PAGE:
I went back to see Julie Kent with Vladimir Malakhov Tues. evening. In my opinion, this is a better pairing than Kent/Corella -- certainly for Swan Lake. Although I am a big fan of Malakhov, I was not quite as won over by his Siegfried as I was by his Albrecht or even his James. The interpretation did, though, have many lovely romantic qualities; in act II his hands seem to linger ever so slightly wherever they touched or held Odette, and the sheer length and stretch of his line seems designed to express balletic longing. He was not having a completely impeccable evening technically (some flubs a the end of his doubles tours in Act III; his spins in the coda not perfectly centered). At other moments he settled for simplicity, albeit simplicity perfectly executed; his multiple pirouettes were, for example, all doubles -- but that aspect I do NOT complain about as I really do mean perfectly executed and the result was at once beautiful and expressive. (I know we are wary of rumors on ballet alert, but my understanding is that he is coming off some sort of minor injury/surgery that caused at least one earlier performance this season to be canceled.)

Withal, for my taste, the sheer quality of Malakhov's classical dancing -- underline classical -- just puts him in a different category from ABT's other male dancers, terrific as many of them are. Just one rather obvious example: in his grand jetes Malakhov describes a soaring arc in the air, so exquisitely curved, so beautifully shaped in every portion and proportion of his body, that it is as if one were seeing the step in its essence, at once idealized and intensified. With Malakhov one gets a rare chance to see the ballet vocabulary as it is supposed to look, but only rarely really does -- if you will, the way one imagines it in one's balletomaniac's mind's eye ... and it is just breathtaking.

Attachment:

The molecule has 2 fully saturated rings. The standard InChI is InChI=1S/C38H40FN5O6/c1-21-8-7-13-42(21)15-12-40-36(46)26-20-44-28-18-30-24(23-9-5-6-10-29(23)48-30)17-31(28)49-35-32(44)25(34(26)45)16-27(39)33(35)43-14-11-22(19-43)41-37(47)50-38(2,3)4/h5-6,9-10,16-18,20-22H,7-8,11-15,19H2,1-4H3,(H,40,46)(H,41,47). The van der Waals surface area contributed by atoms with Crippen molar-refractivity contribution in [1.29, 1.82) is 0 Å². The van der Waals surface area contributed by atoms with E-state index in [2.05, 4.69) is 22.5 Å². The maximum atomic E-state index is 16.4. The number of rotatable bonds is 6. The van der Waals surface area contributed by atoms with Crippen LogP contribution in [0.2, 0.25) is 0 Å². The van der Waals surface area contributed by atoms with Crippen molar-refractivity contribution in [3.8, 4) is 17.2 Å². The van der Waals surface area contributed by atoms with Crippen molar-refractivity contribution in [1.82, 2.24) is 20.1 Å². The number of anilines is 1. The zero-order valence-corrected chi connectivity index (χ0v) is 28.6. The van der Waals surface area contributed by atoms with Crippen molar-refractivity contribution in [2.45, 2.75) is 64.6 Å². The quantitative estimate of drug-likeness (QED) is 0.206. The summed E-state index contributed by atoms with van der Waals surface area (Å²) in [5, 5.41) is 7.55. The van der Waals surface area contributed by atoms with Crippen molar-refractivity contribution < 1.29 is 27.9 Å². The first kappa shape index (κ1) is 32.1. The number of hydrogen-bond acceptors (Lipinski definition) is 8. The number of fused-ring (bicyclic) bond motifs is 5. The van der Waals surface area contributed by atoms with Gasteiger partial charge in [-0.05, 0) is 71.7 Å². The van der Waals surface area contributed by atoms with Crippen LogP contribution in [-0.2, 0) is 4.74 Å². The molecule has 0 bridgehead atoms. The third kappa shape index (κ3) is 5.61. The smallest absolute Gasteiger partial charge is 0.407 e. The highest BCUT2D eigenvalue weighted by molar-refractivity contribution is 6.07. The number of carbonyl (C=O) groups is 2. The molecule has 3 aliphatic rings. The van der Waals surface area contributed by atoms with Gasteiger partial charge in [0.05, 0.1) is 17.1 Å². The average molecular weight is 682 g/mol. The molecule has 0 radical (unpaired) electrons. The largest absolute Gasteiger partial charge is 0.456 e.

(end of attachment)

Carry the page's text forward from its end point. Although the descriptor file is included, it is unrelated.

#22 atm711


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Posted 20 June 2001 - 09:23 PM

I will take two Rothbarts (Yea! even four!!) to ONE Jester any day.

I saw Gillian Murphy this afternoon and thought she had a smashing success of a debut. Her Odette was a bit distant to her Prince, but it was appropriate for her--after all, she doesn't know the man too well, and up to this point in her life she hasn't had much success with men. Her technique was pristine and I loved the wonderful high arches of her back. One of my favorite parts of Act 2 is the coda, and her beats were sharp, fast and close to the floor. Act 3 was just as assured as her Act 2 (although, she did have a Cook's tour of the stage during the fouettes)--and again, she kept this Prince at a distance. Perhaps she will grow warmer in the role as time goes by--but I found her perfectly acceptable and exhilarating as she is now.

#23 bobsey



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Posted 21 June 2001 - 08:00 AM

Wednesday matinee's Swan Lake cast at ABT was not the first line; no principals were seen. But so strong is the company's lineup of excellent dancers they were hardly needed.